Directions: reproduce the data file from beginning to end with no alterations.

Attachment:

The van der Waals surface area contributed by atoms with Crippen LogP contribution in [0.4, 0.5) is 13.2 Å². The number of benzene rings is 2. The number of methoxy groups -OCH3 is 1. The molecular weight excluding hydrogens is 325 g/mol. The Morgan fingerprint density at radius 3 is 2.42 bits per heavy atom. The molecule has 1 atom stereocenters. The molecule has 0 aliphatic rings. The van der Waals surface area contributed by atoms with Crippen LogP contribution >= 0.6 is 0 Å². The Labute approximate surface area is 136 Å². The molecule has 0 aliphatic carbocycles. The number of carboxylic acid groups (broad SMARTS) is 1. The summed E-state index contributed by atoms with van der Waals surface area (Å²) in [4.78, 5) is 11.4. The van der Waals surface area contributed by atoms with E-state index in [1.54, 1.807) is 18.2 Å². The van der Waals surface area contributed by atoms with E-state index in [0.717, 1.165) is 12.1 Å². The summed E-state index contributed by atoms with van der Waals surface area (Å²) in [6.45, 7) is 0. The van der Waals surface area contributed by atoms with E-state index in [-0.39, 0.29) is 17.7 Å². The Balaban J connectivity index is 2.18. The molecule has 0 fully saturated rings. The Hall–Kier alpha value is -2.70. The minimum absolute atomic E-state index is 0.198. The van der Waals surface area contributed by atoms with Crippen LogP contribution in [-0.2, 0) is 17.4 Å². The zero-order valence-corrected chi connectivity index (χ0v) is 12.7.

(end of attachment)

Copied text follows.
The van der Waals surface area contributed by atoms with Crippen LogP contribution in [0.4, 0.5) is 13.2 Å². The number of benzene rings is 2. The number of methoxy groups -OCH3 is 1. The molecular weight excluding hydrogens is 325 g/mol. The Morgan fingerprint density at radius 3 is 2.42 bits per heavy atom. The molecule has 1 atom stereocenters. The molecule has 0 aliphatic rings. The van der Waals surface area contributed by atoms with Crippen LogP contribution >= 0.6 is 0 Å². The Labute approximate surface area is 136 Å². The molecule has 0 aliphatic carbocycles. The number of carboxylic acid groups (broad SMARTS) is 1. The summed E-state index contributed by atoms with van der Waals surface area (Å²) in [4.78, 5) is 11.4. The van der Waals surface area contributed by atoms with E-state index in [1.54, 1.807) is 18.2 Å². The van der Waals surface area contributed by atoms with E-state index in [0.717, 1.165) is 12.1 Å². The summed E-state index contributed by atoms with van der Waals surface area (Å²) in [6.45, 7) is 0. The van der Waals surface area contributed by atoms with E-state index in [-0.39, 0.29) is 17.7 Å². The Balaban J connectivity index is 2.18. The molecule has 0 fully saturated rings. The Hall–Kier alpha value is -2.70. The minimum absolute atomic E-state index is 0.198. The van der Waals surface area contributed by atoms with Crippen LogP contribution in [-0.2, 0) is 17.4 Å². The zero-order valence-corrected chi connectivity index (χ0v) is 12.7.